Golden waste, ongoing research started in 2017

Here you always have to learn how to adapt, and that would be a good think in your smell project, How do you learn how to adapt through smell? When you got to your grandparents house, that smell in their house as nothing to do with the smell in your house, never!
Nicky Alfonso professional fisherman.
Delacroix, Lousiana, US

Specifically more than any of our other senses, olfactory memories have a way to recall the most intense emotional interactions we have experienced during our life, bringing forth the deepest of memories. In this way, I would like to continue to develop a work that began last Summer around scents and olfactive memory from locations in New Orleans (US) and its surrounding by extracting scents from strategically chosen historic areas affected by coastal erosion (outside, natural environment with water and soil extraction as well as scents from inside people's homes, and sentimental objects belonging to residents).
All productions for the extraction of scents begin with distillation, followed by the Headspace technique,and finalized through synthesis, in collaboration with the swiss perfumer Andreas Wilhelm. These fragrances may be the last olfactory documents created in these disappearing environments, thus giving an almost eternal life to these ephemeral scents. 
The work of extraction of domestic and natural scent can only be carried out by the collaboration of the inhabitants as well as their precious testimonials and especially in close collaboration with the fishing communities. They are the one that are facing directly the issue with coastal erosion and the environmental problem. I have the wish to hear their memories, and to give them the chance to keep an olfactory memory, of their territories. As  a gifts and memories every scent will be given in a bottle for each person who collaborated.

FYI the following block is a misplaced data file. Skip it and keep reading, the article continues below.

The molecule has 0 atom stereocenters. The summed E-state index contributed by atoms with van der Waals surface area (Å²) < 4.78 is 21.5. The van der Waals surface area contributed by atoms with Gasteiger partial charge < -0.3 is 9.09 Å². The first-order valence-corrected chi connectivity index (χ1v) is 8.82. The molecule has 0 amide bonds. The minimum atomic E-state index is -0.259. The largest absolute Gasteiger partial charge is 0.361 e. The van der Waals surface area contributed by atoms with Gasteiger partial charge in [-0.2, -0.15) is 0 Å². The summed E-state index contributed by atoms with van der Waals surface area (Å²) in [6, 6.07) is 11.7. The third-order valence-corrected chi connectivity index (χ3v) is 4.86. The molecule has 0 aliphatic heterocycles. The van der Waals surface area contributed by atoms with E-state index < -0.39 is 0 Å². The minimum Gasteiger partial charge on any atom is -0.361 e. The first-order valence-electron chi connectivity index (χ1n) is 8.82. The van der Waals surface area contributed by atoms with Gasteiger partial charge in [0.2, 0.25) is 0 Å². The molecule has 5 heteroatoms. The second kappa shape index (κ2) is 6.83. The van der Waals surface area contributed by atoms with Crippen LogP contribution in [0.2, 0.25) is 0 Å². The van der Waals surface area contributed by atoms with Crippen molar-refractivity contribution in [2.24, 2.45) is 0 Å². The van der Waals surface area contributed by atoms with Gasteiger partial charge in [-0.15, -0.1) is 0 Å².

My goal is to leave a lasting impact with these regional communities along with their respective inhabitants by providing them with an opportunity and way to express their emotions and sensitivities about climatic challenges and the issues that face them. The second step would be to disseminate these issues to a wider national and international audience, in hopes to build additional awareness of these environmentally impacted areas. Furthermore, it could be used for educational purposes and in close collaboration within various school or Universities programs, by giving children and young adults access to an olfactory sensitivity, all the while educating them about regional environmental issues.

*To start this research I received the support from Tulane University in New Orleans,US, by receiving two differents grants: The New Orleans Center for the Gulf South, Monroe Fellowship, Tulane University, New Orleans, US and the Studio in the Wood residency program, New Orleans, US both in 2018.

—Photography taken during by Residency at the Studio in the Wood in 2018: Sabree Hill / Manon Bellet